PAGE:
finally, as we point out, the existing exemption from paying the payroll tax by businesses having an annual payroll of $250,000 or less, currently a certain percentage of businesses, 8196 in 2011 to 2012 paid the payroll tax. apparently 16.4% of the businesses or 15,553 of about 95,000 businesses would pay the gross receipts tax based on the controllers estimate. therefore, an estimated 7357 or 89.8% more small businesses which presently are not paying the payroll tax would have to pay the gross receipts tax under the proposed ordinance, and ms. campbell and i would be happy to respond to any questions. president chiu: supervisor campos?
supervisor campos: thank you. mr. rose, i do not get any questions but want to thank you and your staff for looking into this matter. i want to reiterate the importance of this work. it is something that all of us should be proud of that we are able to come together on something as important as this. i have to say that for me, the issue has not been as easy as it has been for some of my colleagues, and i respect their perspectives, but i have to say that for me this has been one of the more difficult decisions i have had to make, and it is not because i do not believe in the benefits of moving away from a payroll tax system to a gross receipts tax system. to the contrary, i think this is something that needs to be done. but i do have concerns, as i indicated last time, about the
way in which we are doing this. i respectfully submit that i do not think is entirely clear, that we are not going to look back in five, 10, 20 years and wonder why we did it exactly this way, and there are a couple of concerns that i want to highlight today. one is a concern that i noted last time, that if you look at where our current revenue structure is under this proposal, where we are bringing in 28.5 million the first year if this measure passes, i do not believe that that brings us to the level that we needed to be in terms of the revenue that was lost a few years back when the city settled a lawsuit and changed its current structure. but the estimates i have seen, you're talking about at least $30 million in revenue needed
for us to come back to that level, and the $28.50 million in the first year certainly falls short of that. the second point that i make is that i do have a concern about the fact that we are mixing the issue of the housing trust fund, the affordable housing trust fund, and the gross receipts. as was noted by supervisor kim, of the $28.50 million that we are talking about for the first year if this measure passes, $13 million of that will go to affordable housing, which is a good thing, but that means that only $15 million will be injected back into the general fund for the general use of the fund, and i do not think that that takes us far enough, and i certainly wish that the number was higher. i also think that to the extent that you can make a connection between affordable housing in gross receipts, to the extent that some of these businesses
are taking responsibility for the increase type cost of living in san francisco, i do not know that $13 million in affordable housing fees money goes far enough. we are certainly seeing already that housing prices are going up. in my district, they are going up exponentially, so i do have a real concern about that, but the second overarching concern is that a concern that was highlighted by the report from the budget and legislative analyst, harvey rose. there are different ways in which we can implement a gross receipts system, and the way we have chosen to do it is to make it revenue neutral in that to the extent that additional revenue is brought into the system, we are focusing on the business registration fees, and as was noted by the budget and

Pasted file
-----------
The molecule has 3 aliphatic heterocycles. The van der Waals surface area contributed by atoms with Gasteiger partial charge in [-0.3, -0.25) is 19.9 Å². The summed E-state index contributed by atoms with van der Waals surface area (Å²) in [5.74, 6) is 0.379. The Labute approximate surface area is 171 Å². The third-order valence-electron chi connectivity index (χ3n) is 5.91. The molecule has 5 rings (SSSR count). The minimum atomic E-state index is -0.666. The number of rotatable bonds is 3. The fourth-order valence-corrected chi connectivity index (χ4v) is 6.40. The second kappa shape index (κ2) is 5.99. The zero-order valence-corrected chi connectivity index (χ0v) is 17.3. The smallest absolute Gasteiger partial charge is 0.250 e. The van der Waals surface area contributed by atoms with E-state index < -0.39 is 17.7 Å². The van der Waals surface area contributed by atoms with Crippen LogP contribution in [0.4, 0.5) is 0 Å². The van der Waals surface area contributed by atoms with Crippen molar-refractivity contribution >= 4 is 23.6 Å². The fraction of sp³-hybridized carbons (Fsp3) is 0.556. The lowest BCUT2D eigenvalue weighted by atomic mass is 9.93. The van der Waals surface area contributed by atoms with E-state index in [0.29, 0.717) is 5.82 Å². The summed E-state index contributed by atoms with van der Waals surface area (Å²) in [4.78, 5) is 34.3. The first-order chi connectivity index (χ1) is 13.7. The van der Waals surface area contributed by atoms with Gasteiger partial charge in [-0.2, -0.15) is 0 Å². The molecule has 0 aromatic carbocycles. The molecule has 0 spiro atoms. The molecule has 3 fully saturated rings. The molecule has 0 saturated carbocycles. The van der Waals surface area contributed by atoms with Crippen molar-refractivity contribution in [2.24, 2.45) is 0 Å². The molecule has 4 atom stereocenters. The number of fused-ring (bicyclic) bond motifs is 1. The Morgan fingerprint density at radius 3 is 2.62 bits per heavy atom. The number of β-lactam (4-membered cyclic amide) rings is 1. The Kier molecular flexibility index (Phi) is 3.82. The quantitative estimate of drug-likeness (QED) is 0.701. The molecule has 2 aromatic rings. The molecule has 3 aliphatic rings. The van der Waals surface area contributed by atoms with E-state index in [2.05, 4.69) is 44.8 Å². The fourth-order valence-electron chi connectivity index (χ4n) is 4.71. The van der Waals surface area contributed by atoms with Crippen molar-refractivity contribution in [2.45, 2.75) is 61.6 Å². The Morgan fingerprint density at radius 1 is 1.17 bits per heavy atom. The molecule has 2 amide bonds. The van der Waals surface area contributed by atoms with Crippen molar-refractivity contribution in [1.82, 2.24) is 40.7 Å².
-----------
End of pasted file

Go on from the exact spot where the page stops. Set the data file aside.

legislative analyst, what we are talking about is seeing a very significant increase in business registration fees. my fear is that to the extent that business registration fees are now in larger part of the tax system, which they are, and that is the tool by which we are increasing revenue, i do believe that this is disproportionately impacting small businesses, and the numbers that the budget and legislative analyst noted our numbers that i have concerns about, and quite frankly, i am a little surprised that this whole business commission jumped on board without doing some of this analysis, but this is what we know. we know that an estimated 7357 small businesses or 89.8% more small businesses will have to pay taxes under this system. again, there will be more of an
impact on small businesses. we also know this will be in larger share of the business tax structure that we have. one thing that i have seen, and i am not an economist, but one that i have seen as a district supervisor is when it comes to creating jobs in this city, it is ultimately the small businesses that are doing that, and so i do have a concern about the disproportionate impact that this could have on small businesses, so i do have trepidation. so the choice for me as a supervisor that is being asked to vote on this today is what do we do? i do believe there are legitimate concerns about the way we are doing it. i do not know that this is necessarily the best approach, but we do have to make a choice, and what i think from my perspective, fmy